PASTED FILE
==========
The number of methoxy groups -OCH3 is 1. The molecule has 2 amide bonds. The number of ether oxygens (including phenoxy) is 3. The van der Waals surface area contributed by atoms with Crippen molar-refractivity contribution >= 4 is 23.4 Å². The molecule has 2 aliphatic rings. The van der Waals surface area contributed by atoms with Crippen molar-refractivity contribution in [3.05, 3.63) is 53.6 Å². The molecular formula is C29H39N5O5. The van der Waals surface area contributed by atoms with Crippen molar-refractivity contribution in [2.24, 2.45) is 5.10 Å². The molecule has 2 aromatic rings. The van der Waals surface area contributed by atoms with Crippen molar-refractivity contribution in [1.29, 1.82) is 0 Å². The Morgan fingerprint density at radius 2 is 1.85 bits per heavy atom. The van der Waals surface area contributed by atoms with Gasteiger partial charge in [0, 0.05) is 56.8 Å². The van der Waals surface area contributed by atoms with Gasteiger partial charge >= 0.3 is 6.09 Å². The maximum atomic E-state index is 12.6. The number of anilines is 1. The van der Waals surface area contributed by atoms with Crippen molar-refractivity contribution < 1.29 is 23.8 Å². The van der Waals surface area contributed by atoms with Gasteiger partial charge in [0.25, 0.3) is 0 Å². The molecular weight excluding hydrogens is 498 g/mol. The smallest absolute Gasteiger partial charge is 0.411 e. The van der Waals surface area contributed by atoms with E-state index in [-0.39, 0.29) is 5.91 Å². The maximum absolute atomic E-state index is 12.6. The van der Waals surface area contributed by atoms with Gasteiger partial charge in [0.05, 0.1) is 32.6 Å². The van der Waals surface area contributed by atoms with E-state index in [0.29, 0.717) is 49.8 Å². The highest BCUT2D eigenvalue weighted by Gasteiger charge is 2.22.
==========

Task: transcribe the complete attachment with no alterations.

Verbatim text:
The number of methoxy groups -OCH3 is 1. The molecule has 2 amide bonds. The number of ether oxygens (including phenoxy) is 3. The van der Waals surface area contributed by atoms with Crippen molar-refractivity contribution >= 4 is 23.4 Å². The molecule has 2 aliphatic rings. The van der Waals surface area contributed by atoms with Crippen molar-refractivity contribution in [3.05, 3.63) is 53.6 Å². The molecular formula is C29H39N5O5. The van der Waals surface area contributed by atoms with Crippen molar-refractivity contribution in [2.24, 2.45) is 5.10 Å². The molecule has 2 aromatic rings. The van der Waals surface area contributed by atoms with Crippen molar-refractivity contribution in [1.29, 1.82) is 0 Å². The Morgan fingerprint density at radius 2 is 1.85 bits per heavy atom. The van der Waals surface area contributed by atoms with Gasteiger partial charge in [0, 0.05) is 56.8 Å². The van der Waals surface area contributed by atoms with Gasteiger partial charge >= 0.3 is 6.09 Å². The maximum atomic E-state index is 12.6. The number of anilines is 1. The van der Waals surface area contributed by atoms with Crippen molar-refractivity contribution < 1.29 is 23.8 Å². The van der Waals surface area contributed by atoms with Gasteiger partial charge in [0.25, 0.3) is 0 Å². The molecular weight excluding hydrogens is 498 g/mol. The smallest absolute Gasteiger partial charge is 0.411 e. The van der Waals surface area contributed by atoms with E-state index in [-0.39, 0.29) is 5.91 Å². The maximum absolute atomic E-state index is 12.6. The van der Waals surface area contributed by atoms with Gasteiger partial charge in [0.05, 0.1) is 32.6 Å². The van der Waals surface area contributed by atoms with E-state index in [0.29, 0.717) is 49.8 Å². The highest BCUT2D eigenvalue weighted by Gasteiger charge is 2.22.